Debunking Myths and Misconceptions for Conviviality and Sustainability
This book is on the re-imagination of Indigenous Knowledge Systems (IKS) and practices in 21st century Africa. Framed from an anti-colonial perspective, the book critically interrogates epistemological erasures and injustices meted against African IKS and practices. It magnifies the different contexts where African IKS were and continue to be used effectively for collective and personal benefit. Beyond the legitimate frustration and disheartenment expressed by the contributors to this volume over the systematic colonial efforts to render inferior and delegitimate African systems of knowing and knowledge production, the book makes an important contribution to the quest to correct misconceptions and misrepresentations by Eurocentric thinkers and practitioners about African indigenous knowledges. The book makes an informed claim that the future and vibrancy of African indigenous knowledge and practices lie in how well scholars of knowledge studies and decoloniality in and on Africa are able to join hands in articulating, debating and fronting their vitality and relevance in varied real-life situations. More importantly, the book provides a re-invigorated overview and nuanced analyses of the important role and continued relevance of African IKS and practices in the understanding, interpreting and tackling of the social unfoldings of everyday life and dynamism. Without romanticising African IKS and practices, the book provides added insights and pointers on policy and trends. It is an important addition to critical debates on knowledge studies across fields.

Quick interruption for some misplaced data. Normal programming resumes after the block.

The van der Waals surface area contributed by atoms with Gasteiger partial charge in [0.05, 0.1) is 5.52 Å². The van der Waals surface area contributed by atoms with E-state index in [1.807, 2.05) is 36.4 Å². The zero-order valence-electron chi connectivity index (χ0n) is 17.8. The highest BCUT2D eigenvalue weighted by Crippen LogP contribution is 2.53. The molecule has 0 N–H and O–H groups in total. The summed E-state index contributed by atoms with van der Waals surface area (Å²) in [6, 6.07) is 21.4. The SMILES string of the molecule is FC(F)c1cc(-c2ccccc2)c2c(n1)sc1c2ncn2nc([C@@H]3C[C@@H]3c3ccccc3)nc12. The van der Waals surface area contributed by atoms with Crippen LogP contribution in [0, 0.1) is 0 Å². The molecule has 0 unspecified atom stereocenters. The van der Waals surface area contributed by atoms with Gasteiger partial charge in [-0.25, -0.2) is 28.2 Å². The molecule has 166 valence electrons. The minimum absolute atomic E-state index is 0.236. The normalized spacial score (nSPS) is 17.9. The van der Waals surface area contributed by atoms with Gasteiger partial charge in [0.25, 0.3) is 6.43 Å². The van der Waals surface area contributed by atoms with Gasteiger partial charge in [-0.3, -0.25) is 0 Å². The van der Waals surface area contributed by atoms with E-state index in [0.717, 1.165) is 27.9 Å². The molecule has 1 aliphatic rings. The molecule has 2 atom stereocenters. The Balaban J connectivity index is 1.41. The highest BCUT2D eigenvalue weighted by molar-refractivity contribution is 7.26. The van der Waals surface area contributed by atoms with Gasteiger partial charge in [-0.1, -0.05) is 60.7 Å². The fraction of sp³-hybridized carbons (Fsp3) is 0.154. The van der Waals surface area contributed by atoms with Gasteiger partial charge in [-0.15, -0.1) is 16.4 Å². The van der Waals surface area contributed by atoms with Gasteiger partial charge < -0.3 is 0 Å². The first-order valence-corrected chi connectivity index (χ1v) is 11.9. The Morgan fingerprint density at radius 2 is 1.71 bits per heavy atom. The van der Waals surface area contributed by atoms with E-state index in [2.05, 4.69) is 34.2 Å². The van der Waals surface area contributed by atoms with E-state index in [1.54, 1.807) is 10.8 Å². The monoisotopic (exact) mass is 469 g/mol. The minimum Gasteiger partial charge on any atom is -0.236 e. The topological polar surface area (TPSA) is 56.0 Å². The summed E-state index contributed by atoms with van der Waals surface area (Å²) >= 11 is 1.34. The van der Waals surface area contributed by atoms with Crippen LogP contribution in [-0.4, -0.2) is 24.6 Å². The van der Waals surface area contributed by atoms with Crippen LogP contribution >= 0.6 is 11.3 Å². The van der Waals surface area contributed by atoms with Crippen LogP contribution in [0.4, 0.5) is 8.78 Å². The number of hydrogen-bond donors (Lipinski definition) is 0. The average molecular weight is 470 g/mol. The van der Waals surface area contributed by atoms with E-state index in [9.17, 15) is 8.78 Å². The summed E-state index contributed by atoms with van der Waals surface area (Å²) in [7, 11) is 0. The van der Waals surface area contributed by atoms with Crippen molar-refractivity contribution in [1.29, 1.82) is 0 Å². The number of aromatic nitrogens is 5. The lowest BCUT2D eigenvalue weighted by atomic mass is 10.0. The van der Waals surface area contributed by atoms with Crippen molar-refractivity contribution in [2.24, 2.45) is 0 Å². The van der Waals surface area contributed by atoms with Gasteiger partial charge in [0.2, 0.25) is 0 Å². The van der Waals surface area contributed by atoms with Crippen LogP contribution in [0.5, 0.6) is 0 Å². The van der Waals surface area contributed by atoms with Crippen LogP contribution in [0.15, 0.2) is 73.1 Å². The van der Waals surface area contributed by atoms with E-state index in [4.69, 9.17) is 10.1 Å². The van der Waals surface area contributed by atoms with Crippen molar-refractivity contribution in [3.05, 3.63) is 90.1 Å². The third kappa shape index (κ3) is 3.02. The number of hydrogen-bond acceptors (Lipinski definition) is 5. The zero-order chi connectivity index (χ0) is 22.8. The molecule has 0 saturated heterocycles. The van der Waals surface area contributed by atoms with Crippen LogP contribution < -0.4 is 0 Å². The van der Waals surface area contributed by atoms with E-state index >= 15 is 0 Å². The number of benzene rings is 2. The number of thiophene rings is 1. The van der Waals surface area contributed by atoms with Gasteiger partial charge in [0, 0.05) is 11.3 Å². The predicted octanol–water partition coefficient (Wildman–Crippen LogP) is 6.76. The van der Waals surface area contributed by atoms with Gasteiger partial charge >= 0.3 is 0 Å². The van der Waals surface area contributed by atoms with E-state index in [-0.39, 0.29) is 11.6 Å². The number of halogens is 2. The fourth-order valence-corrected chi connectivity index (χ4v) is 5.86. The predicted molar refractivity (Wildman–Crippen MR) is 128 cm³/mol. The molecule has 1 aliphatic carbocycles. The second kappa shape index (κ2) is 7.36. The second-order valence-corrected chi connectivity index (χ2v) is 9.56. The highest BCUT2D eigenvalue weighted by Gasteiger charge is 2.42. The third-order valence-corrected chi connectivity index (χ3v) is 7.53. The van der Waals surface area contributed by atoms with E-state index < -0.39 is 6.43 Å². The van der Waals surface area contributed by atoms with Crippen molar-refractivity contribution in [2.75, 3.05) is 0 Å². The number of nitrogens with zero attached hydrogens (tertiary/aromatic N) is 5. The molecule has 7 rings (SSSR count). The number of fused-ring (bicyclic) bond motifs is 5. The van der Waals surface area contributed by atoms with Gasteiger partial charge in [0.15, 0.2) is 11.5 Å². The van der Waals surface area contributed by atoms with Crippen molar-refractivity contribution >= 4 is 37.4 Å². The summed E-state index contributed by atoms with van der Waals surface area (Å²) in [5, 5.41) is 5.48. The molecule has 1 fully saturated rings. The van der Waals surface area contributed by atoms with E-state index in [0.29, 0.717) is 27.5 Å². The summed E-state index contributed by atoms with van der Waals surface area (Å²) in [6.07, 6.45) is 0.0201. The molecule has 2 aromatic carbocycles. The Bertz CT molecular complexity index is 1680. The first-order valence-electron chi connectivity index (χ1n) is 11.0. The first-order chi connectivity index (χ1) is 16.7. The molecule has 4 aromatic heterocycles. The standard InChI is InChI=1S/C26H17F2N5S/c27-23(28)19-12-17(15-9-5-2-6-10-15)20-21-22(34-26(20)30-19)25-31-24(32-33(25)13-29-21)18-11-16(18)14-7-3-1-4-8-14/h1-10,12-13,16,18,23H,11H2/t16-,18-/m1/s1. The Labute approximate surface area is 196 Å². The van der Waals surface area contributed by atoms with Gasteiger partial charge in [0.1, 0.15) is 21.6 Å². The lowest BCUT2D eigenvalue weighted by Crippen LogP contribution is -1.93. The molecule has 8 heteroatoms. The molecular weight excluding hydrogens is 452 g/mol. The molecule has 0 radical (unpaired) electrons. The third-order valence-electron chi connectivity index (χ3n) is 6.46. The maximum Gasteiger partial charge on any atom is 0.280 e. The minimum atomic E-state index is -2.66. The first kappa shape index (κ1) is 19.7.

|Dimensions||229 x 152mm|
|Publisher||Langaa RPCIG, Cameroon|